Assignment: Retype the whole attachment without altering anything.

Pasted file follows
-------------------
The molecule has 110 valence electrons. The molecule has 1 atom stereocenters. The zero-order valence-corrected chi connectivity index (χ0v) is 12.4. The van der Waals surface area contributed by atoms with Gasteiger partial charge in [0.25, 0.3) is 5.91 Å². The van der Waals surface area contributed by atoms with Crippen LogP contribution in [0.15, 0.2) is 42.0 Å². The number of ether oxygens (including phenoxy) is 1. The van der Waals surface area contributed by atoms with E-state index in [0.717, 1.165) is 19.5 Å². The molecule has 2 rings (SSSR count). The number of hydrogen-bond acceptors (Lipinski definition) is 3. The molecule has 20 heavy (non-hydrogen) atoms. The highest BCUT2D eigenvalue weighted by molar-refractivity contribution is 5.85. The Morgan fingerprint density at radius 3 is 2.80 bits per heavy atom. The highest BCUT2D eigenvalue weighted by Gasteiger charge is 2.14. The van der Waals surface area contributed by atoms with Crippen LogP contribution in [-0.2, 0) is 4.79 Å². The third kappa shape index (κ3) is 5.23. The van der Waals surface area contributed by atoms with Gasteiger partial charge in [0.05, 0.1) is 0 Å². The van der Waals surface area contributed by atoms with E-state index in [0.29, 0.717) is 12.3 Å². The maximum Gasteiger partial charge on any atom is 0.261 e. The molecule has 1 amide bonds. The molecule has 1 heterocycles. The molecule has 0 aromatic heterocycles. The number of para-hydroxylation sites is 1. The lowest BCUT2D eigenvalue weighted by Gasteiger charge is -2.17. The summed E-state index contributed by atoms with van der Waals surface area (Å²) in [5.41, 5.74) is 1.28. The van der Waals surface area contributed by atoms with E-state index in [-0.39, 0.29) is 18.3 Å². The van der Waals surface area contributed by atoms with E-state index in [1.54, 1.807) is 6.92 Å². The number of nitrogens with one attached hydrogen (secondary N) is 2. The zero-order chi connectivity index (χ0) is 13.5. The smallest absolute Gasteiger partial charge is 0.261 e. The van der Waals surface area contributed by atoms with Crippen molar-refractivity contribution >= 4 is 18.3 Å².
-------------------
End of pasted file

The molecule has 110 valence electrons. The molecule has 1 atom stereocenters. The zero-order valence-corrected chi connectivity index (χ0v) is 12.4. The van der Waals surface area contributed by atoms with Gasteiger partial charge in [0.25, 0.3) is 5.91 Å². The van der Waals surface area contributed by atoms with Crippen LogP contribution in [0.15, 0.2) is 42.0 Å². The number of ether oxygens (including phenoxy) is 1. The van der Waals surface area contributed by atoms with E-state index in [0.717, 1.165) is 19.5 Å². The molecule has 2 rings (SSSR count). The number of hydrogen-bond acceptors (Lipinski definition) is 3. The molecule has 20 heavy (non-hydrogen) atoms. The highest BCUT2D eigenvalue weighted by molar-refractivity contribution is 5.85. The Morgan fingerprint density at radius 3 is 2.80 bits per heavy atom. The highest BCUT2D eigenvalue weighted by Gasteiger charge is 2.14. The van der Waals surface area contributed by atoms with Crippen LogP contribution in [-0.2, 0) is 4.79 Å². The third kappa shape index (κ3) is 5.23. The van der Waals surface area contributed by atoms with Gasteiger partial charge in [0.05, 0.1) is 0 Å². The van der Waals surface area contributed by atoms with E-state index in [0.29, 0.717) is 12.3 Å². The maximum Gasteiger partial charge on any atom is 0.261 e. The molecule has 1 amide bonds. The molecule has 1 heterocycles. The molecule has 0 aromatic heterocycles. The number of para-hydroxylation sites is 1. The lowest BCUT2D eigenvalue weighted by Gasteiger charge is -2.17. The summed E-state index contributed by atoms with van der Waals surface area (Å²) in [5.41, 5.74) is 1.28. The van der Waals surface area contributed by atoms with E-state index in [-0.39, 0.29) is 18.3 Å². The van der Waals surface area contributed by atoms with E-state index in [1.54, 1.807) is 6.92 Å². The number of nitrogens with one attached hydrogen (secondary N) is 2. The zero-order chi connectivity index (χ0) is 13.5. The smallest absolute Gasteiger partial charge is 0.261 e. The van der Waals surface area contributed by atoms with Crippen molar-refractivity contribution >= 4 is 18.3 Å².